|-||Trinidad and Tobago||1,00|
|-||United States of America (American territory)||6,00|
|37||Bosnia and Herzegovina||6,83|
|44||Israel (Israeli territory)||8,00|
|85||Serbia and Montenegro||21,33|
|107||Central African Republic||32,75|
|122||United Arab Emirates||37,00|
|127||Democratic Republic of Congo||38,50|
|135||United States of America (in Iraq)||41,00|
|146||Israel (Occupied Territories)||49,00|
Reporters Without Borders published its second world press freedom ranking on 20 October 2003. As in 2002, the most catastrophic situation is to be found in Asia, especially North Korea, Burma and Laos. Second from last in the ranking, Cuba is today the world’s biggest prison for journalists. The United States and Italy were given relatively low rankings.
Reporters Without Borders today publishes its second world press freedom ranking. Like last year, the most catastrophic situation is to found in Asia, with eight countries in the bottom ten: North Korea, Burma, Laos, China, Iran, Vietnam, Turkmenistan and Bhutan. Independent news media are either non-existent in these countries, or are constantly repressed by the authorities. Journalists there work in extremely difficult conditions, with no freedom and no security. A number of them are imprisoned in Burma, China and Iran.
Cuba is in 165th position, second from last. Twenty-six independent journalists were arrested in the spring of 2003 and sentenced to prison terms ranging from 14 to 27 years, making Cuba the world’s biggest prison for journalists. They were accused of writing articles for publication abroad that played into the hands of "imperialist interests." Eritrea, in 162nd position, has the worst situation in Africa. Privately-owned news media have been banned there for the past two years and 14 journalists are being held in undisclosed locations.
To compile this ranking, Reporters Without Borders asked journalists, researchers, jurists and human rights activists to fill out a questionnaire evaluating respect for press freedom in a particular country. A total of 166 countries are included in the ranking (as against 139 last year). The other countries were left out because of a lack of reliable, well-supported data.
- Wealth and press freedom don’t always go together As in 2002, the ranking shows that a country’s respect for press freedom is not solely linked to its economic development. The top 50 include countries that are among the poorest in the world, such as Benin (29th position), Timor-Leste (30th) and Madagascar (46th).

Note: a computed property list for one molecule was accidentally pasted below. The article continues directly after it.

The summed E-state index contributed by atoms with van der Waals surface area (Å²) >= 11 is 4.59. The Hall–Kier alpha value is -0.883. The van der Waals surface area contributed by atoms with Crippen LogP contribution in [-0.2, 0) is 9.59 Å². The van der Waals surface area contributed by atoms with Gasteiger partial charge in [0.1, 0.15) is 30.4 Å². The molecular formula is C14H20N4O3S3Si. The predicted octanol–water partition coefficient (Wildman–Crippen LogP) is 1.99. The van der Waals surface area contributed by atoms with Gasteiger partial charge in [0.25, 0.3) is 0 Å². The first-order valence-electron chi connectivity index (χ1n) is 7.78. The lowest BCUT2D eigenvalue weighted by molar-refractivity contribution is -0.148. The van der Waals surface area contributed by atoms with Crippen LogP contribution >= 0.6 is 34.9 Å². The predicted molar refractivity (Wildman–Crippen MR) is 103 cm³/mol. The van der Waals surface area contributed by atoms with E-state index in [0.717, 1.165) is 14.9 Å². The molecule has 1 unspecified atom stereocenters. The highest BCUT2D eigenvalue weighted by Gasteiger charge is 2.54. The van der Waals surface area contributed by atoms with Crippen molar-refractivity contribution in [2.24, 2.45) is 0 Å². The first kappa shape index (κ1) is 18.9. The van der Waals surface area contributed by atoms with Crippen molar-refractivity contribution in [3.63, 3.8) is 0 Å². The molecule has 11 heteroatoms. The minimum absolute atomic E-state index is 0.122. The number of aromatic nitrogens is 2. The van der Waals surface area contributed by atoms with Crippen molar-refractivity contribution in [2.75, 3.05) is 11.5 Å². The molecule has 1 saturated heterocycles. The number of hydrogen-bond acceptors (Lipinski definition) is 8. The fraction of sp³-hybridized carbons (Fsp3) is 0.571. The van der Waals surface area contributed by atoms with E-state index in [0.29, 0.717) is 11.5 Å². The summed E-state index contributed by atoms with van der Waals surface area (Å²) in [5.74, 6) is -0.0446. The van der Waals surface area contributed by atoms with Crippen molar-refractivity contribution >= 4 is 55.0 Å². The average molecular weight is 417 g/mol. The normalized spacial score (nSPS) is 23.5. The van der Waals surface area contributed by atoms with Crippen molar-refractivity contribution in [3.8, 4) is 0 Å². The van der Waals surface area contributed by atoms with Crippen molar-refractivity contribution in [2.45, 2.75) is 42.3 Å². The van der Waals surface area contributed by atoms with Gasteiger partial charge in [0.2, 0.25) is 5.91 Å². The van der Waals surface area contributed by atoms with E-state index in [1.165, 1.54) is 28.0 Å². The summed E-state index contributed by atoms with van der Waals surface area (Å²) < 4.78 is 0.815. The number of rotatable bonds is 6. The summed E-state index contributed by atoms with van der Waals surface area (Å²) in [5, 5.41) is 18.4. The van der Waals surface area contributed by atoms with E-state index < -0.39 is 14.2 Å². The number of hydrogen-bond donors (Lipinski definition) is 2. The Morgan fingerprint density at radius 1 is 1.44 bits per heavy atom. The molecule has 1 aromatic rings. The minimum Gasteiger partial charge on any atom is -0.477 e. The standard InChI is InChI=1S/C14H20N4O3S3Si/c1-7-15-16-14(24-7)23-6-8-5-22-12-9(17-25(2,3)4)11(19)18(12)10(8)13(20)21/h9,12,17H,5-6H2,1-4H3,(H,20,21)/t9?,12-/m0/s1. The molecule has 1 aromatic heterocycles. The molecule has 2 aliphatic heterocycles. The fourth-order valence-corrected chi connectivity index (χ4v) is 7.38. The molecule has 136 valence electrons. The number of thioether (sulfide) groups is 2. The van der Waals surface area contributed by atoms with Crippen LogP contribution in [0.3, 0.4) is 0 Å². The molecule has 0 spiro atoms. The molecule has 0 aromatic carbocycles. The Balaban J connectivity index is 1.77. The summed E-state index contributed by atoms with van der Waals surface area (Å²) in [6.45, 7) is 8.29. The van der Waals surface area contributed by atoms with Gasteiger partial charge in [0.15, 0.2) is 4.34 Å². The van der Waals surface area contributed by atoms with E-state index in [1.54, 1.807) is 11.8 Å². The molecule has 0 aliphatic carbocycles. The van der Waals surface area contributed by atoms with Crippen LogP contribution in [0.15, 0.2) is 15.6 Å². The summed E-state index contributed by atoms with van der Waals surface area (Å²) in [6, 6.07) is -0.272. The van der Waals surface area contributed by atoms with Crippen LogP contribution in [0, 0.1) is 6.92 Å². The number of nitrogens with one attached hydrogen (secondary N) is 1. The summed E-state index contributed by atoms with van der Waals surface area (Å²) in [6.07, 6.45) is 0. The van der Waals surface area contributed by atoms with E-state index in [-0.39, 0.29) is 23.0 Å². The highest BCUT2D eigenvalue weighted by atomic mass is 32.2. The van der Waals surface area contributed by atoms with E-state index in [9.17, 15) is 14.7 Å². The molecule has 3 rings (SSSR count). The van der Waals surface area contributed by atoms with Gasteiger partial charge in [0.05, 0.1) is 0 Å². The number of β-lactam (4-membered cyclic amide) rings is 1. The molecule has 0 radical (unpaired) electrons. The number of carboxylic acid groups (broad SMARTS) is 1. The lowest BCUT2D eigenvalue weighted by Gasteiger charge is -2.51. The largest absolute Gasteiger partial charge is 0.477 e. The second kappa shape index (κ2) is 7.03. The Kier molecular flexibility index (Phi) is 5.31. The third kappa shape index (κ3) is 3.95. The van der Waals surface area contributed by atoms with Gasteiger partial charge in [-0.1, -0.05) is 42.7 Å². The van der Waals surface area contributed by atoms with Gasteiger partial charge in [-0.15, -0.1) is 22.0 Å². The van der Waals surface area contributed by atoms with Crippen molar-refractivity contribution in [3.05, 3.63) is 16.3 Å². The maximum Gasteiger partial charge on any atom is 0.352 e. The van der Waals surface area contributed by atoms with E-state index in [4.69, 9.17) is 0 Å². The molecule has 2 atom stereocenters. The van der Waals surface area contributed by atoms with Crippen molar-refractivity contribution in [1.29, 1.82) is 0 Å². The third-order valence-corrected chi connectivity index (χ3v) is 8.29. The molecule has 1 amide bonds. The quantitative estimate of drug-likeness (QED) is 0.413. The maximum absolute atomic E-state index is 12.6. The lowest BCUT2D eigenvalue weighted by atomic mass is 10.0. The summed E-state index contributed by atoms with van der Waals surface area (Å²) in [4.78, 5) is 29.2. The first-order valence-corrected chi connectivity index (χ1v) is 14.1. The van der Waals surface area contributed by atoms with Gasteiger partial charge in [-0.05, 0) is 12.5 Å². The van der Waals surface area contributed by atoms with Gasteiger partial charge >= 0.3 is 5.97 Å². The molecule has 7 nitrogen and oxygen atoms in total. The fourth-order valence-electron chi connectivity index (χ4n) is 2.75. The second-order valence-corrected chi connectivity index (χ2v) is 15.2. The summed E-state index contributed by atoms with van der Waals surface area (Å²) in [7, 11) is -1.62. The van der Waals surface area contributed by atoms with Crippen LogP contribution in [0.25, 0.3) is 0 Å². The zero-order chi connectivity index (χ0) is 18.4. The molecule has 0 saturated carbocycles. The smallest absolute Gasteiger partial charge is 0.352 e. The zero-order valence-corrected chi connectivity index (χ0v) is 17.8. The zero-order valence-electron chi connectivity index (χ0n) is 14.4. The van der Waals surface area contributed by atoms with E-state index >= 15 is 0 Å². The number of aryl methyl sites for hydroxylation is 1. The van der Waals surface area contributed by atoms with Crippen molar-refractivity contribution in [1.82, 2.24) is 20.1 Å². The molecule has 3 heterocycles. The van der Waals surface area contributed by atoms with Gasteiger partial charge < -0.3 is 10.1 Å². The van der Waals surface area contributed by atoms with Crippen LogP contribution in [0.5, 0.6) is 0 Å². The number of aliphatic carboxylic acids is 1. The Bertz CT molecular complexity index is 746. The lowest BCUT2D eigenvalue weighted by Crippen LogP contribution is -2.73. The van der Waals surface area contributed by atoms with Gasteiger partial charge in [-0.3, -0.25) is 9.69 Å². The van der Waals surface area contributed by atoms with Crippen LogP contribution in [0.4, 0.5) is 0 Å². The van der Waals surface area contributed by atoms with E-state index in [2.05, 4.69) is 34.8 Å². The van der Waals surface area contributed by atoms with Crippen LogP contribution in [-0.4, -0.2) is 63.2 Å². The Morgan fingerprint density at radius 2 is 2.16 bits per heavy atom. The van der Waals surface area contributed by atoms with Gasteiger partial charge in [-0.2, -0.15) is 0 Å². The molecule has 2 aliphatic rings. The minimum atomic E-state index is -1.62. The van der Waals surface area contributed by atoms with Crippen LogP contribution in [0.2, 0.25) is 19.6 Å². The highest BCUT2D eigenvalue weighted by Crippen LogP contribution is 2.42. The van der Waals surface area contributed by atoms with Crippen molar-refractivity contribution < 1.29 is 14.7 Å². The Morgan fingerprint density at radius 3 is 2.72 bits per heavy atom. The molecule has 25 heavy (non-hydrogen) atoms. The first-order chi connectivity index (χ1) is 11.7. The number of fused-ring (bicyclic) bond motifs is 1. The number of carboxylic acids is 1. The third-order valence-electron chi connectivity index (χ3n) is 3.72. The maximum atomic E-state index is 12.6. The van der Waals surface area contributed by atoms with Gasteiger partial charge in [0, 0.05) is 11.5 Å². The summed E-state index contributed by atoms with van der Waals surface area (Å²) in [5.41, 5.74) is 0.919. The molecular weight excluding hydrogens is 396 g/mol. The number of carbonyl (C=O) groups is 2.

Conversely, the 50 countries that respect press freedom least include such rich nations as Bahrain (117th) and Singapore (144th).
- Special situation of the United States and Israel The ranking distinguishes behaviour at home and abroad in the cases of the United States and Israel. They are ranked in 31st and 44th positions respectively as regards respect for freedom of expression on their own territory, but they fall to the 135th and 146th positions as regards behaviour beyond their borders.
The Israeli army’s repeated abuses against journalists in the occupied territories and the US army’s responsibility in the death of several reporters during the war in Iraq constitute unacceptable behaviour by two nations that never stop stressing their commitment to freedom of expression.
- General deterioration in the Arab world The war in Iraq played a major role in an increased crackdown on the press by the Arab regimes. Concerned about maintaining their image and facing public opinion largely opposed to the war, they stepped up control of the press and increased pressure on journalists, who are forced to use self-censorship.
Kuwait (102nd) replaced Lebanon (106th) as the Arab world’s leader as regards respect for freedom of expression because of cases of censorship in Lebanon, together with abusive judicial proceedings and an attack on the television station Futur TV. Saudi Arabia (156th), Syria (155th), Libya (153rd) and Oman (152nd) used all the means at their disposal to prevent the emergence of a free and independent press.
In Morocco (131st), the hopes pinned on Mohammed VI when he became king in July 1999 have been dashed. Independent newspapers are still subject to constant harassment from the authorities. Ali Lmrabet, the publisher and editor of two satirical weeklies, was sentenced in June 2003 to three years in prison for "insulting the person of the king" because of articles and cartoons touching on taboo subjects.
- European Union gets good rankings, except Italy and Spain Italy received a poor ranking (53rd) compared with the other European Union countries for the second year running. Silvio Berlusconi’s conflict of interests as head of government and owner of a media empire is still unresolved. Furthermore, a draft law to reform radio and TV broadcasting, tailored to Berlusconi’s interests, is likely to increase the threats to news diversity in Italy.